'We hear you': Sudbury city official says cyclists, pedestrians will have a voice at city hall

Sudbury's new active transportation co-ordinator says every major roads project in the city this year includes something for pedestrians and cyclists.

Sudbury's new active transportation co-ordinator says every major roads project in the city this year includes something for pedestrians and cyclists.

Marisa Talarico added that she also has a message for those who get around the city on foot or by bike.

"We hear you and we're working to make the pedestrian and cyclist experience in the city the best it can be," she said.

"We're really looking at opportunities to make cycling and walking safer in the city."

Talarico was hired for the position in December, 2016. It's the first such specialized role in Sudbury that will look at the design of new road projects from the viewpoint of a pedestrian or a cyclist.

We hear you - Marisa Talarico, Sudbury's active transportation co-ordinator

"We kind of look at ... the area and we say 'okay a bike lane is recommended, so does that make the most sense given the speeds, the volumes, the likelihood of more people using the infrastructure and the destinations along the corridor?" she said.

A number of municipalities have already hired, or are in the process of hiring people for active transportation co-ordinator-type roles, as cities look to incorporate more amenities for people who walk, bike or use other forms of human-powered mobility.

Talarico said she`s particularly excited about new cycling and pedestrian infrastructure planned for the Kingsway and Second Avenue, adding that these, and other changes in the future, will mean more people will get out walking and cycling around Sudbury.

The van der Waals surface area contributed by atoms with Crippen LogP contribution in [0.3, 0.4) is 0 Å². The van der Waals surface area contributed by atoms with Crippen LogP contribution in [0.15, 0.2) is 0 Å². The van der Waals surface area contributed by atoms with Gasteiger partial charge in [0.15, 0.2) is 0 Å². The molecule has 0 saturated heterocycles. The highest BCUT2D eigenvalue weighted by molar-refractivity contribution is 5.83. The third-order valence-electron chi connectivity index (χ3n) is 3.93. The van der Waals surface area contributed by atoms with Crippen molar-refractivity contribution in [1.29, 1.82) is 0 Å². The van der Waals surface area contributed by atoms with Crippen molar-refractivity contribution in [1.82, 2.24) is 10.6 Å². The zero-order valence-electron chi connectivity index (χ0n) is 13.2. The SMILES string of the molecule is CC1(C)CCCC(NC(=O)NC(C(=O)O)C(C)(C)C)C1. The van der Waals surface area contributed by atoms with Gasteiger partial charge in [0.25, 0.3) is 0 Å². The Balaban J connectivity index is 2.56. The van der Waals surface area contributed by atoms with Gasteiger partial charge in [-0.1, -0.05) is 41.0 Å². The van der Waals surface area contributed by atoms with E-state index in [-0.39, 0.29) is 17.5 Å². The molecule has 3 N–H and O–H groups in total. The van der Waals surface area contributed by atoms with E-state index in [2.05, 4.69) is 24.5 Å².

"I'm really happy to share that every major roads capitol project this year includes some accommodation for pedestrian and cyclists," she said. "So it's wonderful."

$800K earmarked for active transportation

The municipal budget sets aside $800,000 in funding for active transportation initiatives this year in Sudbury.

When the overhaul of a thoroughfare is being considered, the city starts with what is recommended in the transportation master plan and then administration works from there, Talarico said, adding that the city has a three-step process to determine what will work on a given street.

Those considerations include things like whether a bike lane make sense given the speed, the volume or the likelihood of more people using the infrastructure and what destinations are along the corridor.

"What works on Westmount, wouldn't necessarily work on Second Avenue," said Talarico.

The city has committed more money this year to cycling and pedestrian infrastructure than ever before, she said.

"I think we're going to see some great things in the next five years."

I think we've moved mountains with regard to changing the way we move in our city - Ward 9 Coun. Deb Macintosh

When a mobility plan was presented in 2010, city officials struck the goal of being the most pedestrian-friendly city in Ontario by 2015, said Ward 9 Coun. Deb Macintosh, who also sits on the sustainable mobility advisory panel.

"Now, we're past 2015 and we may not be the most pedestrian-friendly in the province, but I think we've moved mountains with regard to changing the way we move in our city in the last few years," she said.

"So I think that we're moving in that direction but we still hold on to that motion to become the most pedestrian friendly."

Article 'We hear you': Sudbury city official says cyclists, pedestrians will have a voice at city hall compiled by www.cbc.ca

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